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The first presidential debate has come and gone. Pundits on the right and left are in violent agreement. Mitt Romney handily won the debate while President Obama slept walked his way through a tangle of stats and professorial vagaries. But now that Mitt Romney has done his Etch-A-Sketch shake off, disown his tea party rhetoric and disowned his 47 percent diatribe, let’s examine his bipartisan accomplishments as the moderate governor of Massachusetts:

He came into office with a mandate to shake things up, an agenda laden with civics-book reforms and a raging fiscal crisis that threatened to torpedo both. He sparred with a hostile legislature and suffered a humiliating setback in the midterm elections. As four years drew to a close, his legacy was blotted by anemic job growth, sagging political popularity and — except for a landmark health care overhaul bill — a record of accomplishment that disappointed many.health care overhaul bill — a record of accomplishment that disappointed many.

That could be the Barack Obama that Mitt Romney depicted in Wednesday’s presidential debate as an ineffective and overly partisan leader. But it could also be Mitt Romney, who boasted of a stellar record as Massachusetts governor, running a state dominated by the political opposition.

Mr. Romney did score some successes beyond his health care legislation, notably joining a Democratic legislature to cut a deficit-ridden budget by $1.6 billion and revamping a troubled school building fund. Some outside experts and former aides say his administration excelled at the sorts of nuts-and-bolts efficiencies that make bureaucracies run better, like streamlining permit approvals and modernizing jobs programs.

As a Republican governor whose legislature was 87 percent Democratic, Mr. Romney said in Wednesday’s debate, “I figured out from Day 1 I had to get along, and I had to work across the aisle to get anything done.” The result, he said, was that “we drove our schools to be No. 1 in the nation. We cut taxes 19 times.”

But on closer examination, the record as governor he alluded to looks considerably less burnished than Mr. Romney suggested. Bipartisanship was in short supply; Statehouse Democrats complained he variously ignored, insulted or opposed them, with intermittent charm offensives. He vetoed scores of legislative initiatives and excised budget line items a remarkable 844 times, according to the nonpartisan research group Factcheck.org. Lawmakers reciprocated by quickly overriding the vast bulk of them.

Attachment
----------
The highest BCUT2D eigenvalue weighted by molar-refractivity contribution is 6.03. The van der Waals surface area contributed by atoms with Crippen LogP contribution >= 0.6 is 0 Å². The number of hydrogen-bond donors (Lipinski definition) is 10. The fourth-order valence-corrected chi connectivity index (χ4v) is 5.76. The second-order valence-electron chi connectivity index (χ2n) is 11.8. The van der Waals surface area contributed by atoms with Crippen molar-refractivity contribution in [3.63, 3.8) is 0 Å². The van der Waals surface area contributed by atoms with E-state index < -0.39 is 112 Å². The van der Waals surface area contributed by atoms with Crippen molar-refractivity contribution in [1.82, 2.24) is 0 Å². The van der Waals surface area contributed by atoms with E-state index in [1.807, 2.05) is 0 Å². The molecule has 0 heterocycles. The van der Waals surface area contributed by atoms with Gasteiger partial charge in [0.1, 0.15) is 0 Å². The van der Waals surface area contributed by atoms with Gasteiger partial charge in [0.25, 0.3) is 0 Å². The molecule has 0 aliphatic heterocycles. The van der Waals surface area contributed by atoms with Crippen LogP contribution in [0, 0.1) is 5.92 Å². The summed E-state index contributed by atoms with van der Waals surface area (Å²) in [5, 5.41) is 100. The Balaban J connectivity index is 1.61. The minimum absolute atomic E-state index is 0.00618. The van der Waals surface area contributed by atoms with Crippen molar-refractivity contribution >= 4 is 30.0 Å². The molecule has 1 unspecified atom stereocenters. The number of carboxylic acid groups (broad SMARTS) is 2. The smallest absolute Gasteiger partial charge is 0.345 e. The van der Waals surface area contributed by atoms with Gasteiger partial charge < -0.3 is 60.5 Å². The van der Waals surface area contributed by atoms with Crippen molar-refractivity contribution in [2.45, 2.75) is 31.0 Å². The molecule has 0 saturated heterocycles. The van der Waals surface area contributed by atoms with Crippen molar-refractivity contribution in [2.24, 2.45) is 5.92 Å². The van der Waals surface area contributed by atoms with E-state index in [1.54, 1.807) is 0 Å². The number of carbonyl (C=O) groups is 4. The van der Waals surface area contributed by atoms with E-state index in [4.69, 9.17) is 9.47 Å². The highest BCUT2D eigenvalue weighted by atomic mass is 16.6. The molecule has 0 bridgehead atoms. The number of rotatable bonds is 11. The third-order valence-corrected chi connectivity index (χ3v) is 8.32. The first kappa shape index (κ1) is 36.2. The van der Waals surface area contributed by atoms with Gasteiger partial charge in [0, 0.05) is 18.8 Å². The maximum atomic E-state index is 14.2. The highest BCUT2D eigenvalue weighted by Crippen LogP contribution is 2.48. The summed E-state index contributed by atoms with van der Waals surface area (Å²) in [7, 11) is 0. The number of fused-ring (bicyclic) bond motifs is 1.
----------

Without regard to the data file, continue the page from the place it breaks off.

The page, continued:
The big-ticket items that Mr. Romney proposed when he entered office in January 2003 went largely unrealized, and some that were achieved turned out to have a comparatively minor impact. A wholesale restructuring of state government was dead on arrival in the legislature; an ambitious overhaul of the state university system was stillborn; a consolidation of transportation fiefs never took place.

Mr. Romney lobbied successfully to block changes in the state’s much-admired charter school program, but his own education reforms went mostly unrealized. His promise to lure new business and create jobs in a state that had been staggered by the collapse of the 2000 dot-com boom never quite bore fruit; unemployment dropped less than a percentage point during his four years, but for most of that time, much of the decline was attributed to the fact that any new jobs were being absorbed by a shrinking work force.

Mr. Romney won lawmakers’ consent to streamline a tangled health and human services bureaucracy, but the savings amounted to but $7 million a year. He entered office considering an eight-state compact to battle climate change, but left office outside the consortium, saying it cost too much.

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